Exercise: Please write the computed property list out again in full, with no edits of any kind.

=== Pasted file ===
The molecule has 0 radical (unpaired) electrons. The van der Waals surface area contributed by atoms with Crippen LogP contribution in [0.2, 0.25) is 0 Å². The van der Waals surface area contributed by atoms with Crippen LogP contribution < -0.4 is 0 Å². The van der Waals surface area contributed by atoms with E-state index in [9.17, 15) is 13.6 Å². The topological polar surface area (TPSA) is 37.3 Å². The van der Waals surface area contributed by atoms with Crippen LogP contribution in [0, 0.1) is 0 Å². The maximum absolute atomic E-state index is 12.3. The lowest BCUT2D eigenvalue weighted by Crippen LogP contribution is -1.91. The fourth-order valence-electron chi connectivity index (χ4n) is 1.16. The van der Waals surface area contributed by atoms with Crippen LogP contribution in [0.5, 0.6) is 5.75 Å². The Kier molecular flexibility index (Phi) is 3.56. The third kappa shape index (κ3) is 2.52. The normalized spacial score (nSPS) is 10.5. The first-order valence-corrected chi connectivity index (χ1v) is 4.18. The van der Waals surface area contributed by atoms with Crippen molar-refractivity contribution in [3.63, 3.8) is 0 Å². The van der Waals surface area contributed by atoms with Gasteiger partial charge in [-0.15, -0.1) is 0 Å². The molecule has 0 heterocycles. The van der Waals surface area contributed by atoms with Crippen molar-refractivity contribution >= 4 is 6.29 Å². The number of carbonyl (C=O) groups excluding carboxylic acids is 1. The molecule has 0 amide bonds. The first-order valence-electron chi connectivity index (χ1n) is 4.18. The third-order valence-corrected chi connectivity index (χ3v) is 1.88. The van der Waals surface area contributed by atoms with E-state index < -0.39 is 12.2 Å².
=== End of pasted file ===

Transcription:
The molecule has 0 radical (unpaired) electrons. The van der Waals surface area contributed by atoms with Crippen LogP contribution in [0.2, 0.25) is 0 Å². The van der Waals surface area contributed by atoms with Crippen LogP contribution < -0.4 is 0 Å². The van der Waals surface area contributed by atoms with E-state index in [9.17, 15) is 13.6 Å². The topological polar surface area (TPSA) is 37.3 Å². The van der Waals surface area contributed by atoms with Crippen LogP contribution in [0, 0.1) is 0 Å². The maximum absolute atomic E-state index is 12.3. The lowest BCUT2D eigenvalue weighted by Crippen LogP contribution is -1.91. The fourth-order valence-electron chi connectivity index (χ4n) is 1.16. The van der Waals surface area contributed by atoms with Crippen LogP contribution in [0.5, 0.6) is 5.75 Å². The Kier molecular flexibility index (Phi) is 3.56. The third kappa shape index (κ3) is 2.52. The normalized spacial score (nSPS) is 10.5. The first-order valence-corrected chi connectivity index (χ1v) is 4.18. The van der Waals surface area contributed by atoms with Crippen molar-refractivity contribution in [3.63, 3.8) is 0 Å². The van der Waals surface area contributed by atoms with Gasteiger partial charge in [-0.15, -0.1) is 0 Å². The molecule has 0 heterocycles. The van der Waals surface area contributed by atoms with Crippen molar-refractivity contribution >= 4 is 6.29 Å². The number of carbonyl (C=O) groups excluding carboxylic acids is 1. The molecule has 0 amide bonds. The first-order valence-electron chi connectivity index (χ1n) is 4.18. The third-order valence-corrected chi connectivity index (χ3v) is 1.88. The van der Waals surface area contributed by atoms with E-state index < -0.39 is 12.2 Å².